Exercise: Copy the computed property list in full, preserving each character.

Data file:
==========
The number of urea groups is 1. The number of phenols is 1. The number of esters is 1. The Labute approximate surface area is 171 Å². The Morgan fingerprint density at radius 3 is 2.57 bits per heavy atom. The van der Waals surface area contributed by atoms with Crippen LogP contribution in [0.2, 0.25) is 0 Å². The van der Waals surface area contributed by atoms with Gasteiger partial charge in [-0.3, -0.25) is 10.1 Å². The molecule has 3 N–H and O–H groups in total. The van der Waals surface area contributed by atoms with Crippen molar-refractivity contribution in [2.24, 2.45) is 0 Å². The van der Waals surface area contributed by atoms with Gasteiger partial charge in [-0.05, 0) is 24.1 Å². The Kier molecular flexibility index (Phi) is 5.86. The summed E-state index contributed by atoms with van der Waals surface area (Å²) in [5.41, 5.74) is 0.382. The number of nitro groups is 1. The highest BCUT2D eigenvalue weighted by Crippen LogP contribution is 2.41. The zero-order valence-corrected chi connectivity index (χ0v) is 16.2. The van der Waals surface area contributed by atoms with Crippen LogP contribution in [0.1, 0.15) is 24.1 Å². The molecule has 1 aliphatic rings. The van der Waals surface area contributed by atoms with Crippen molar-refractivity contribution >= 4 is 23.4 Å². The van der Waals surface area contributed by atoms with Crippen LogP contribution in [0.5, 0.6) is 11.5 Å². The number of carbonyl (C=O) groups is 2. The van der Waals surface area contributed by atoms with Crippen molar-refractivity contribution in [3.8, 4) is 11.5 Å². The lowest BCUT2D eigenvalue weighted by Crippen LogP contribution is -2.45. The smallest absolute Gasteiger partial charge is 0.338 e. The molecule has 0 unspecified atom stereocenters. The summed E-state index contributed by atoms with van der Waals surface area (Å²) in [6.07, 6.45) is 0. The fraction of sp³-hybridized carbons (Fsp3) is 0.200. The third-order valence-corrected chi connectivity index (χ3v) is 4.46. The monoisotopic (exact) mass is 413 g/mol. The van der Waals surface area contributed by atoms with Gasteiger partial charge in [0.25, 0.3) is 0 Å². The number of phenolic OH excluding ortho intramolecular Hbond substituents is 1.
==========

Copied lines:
The number of urea groups is 1. The number of phenols is 1. The number of esters is 1. The Labute approximate surface area is 171 Å². The Morgan fingerprint density at radius 3 is 2.57 bits per heavy atom. The van der Waals surface area contributed by atoms with Crippen LogP contribution in [0.2, 0.25) is 0 Å². The van der Waals surface area contributed by atoms with Gasteiger partial charge in [-0.3, -0.25) is 10.1 Å². The molecule has 3 N–H and O–H groups in total. The van der Waals surface area contributed by atoms with Crippen molar-refractivity contribution in [2.24, 2.45) is 0 Å². The van der Waals surface area contributed by atoms with Gasteiger partial charge in [-0.05, 0) is 24.1 Å². The Kier molecular flexibility index (Phi) is 5.86. The summed E-state index contributed by atoms with van der Waals surface area (Å²) in [5.41, 5.74) is 0.382. The number of nitro groups is 1. The highest BCUT2D eigenvalue weighted by Crippen LogP contribution is 2.41. The zero-order valence-corrected chi connectivity index (χ0v) is 16.2. The van der Waals surface area contributed by atoms with Crippen LogP contribution in [0.1, 0.15) is 24.1 Å². The molecule has 1 aliphatic rings. The van der Waals surface area contributed by atoms with Crippen molar-refractivity contribution >= 4 is 23.4 Å². The van der Waals surface area contributed by atoms with Crippen LogP contribution in [0.5, 0.6) is 11.5 Å². The number of carbonyl (C=O) groups is 2. The van der Waals surface area contributed by atoms with Crippen molar-refractivity contribution in [3.8, 4) is 11.5 Å². The lowest BCUT2D eigenvalue weighted by Crippen LogP contribution is -2.45. The smallest absolute Gasteiger partial charge is 0.338 e. The molecule has 0 unspecified atom stereocenters. The summed E-state index contributed by atoms with van der Waals surface area (Å²) in [6.07, 6.45) is 0. The fraction of sp³-hybridized carbons (Fsp3) is 0.200. The third-order valence-corrected chi connectivity index (χ3v) is 4.46. The monoisotopic (exact) mass is 413 g/mol. The van der Waals surface area contributed by atoms with Gasteiger partial charge in [0.25, 0.3) is 0 Å². The number of phenolic OH excluding ortho intramolecular Hbond substituents is 1.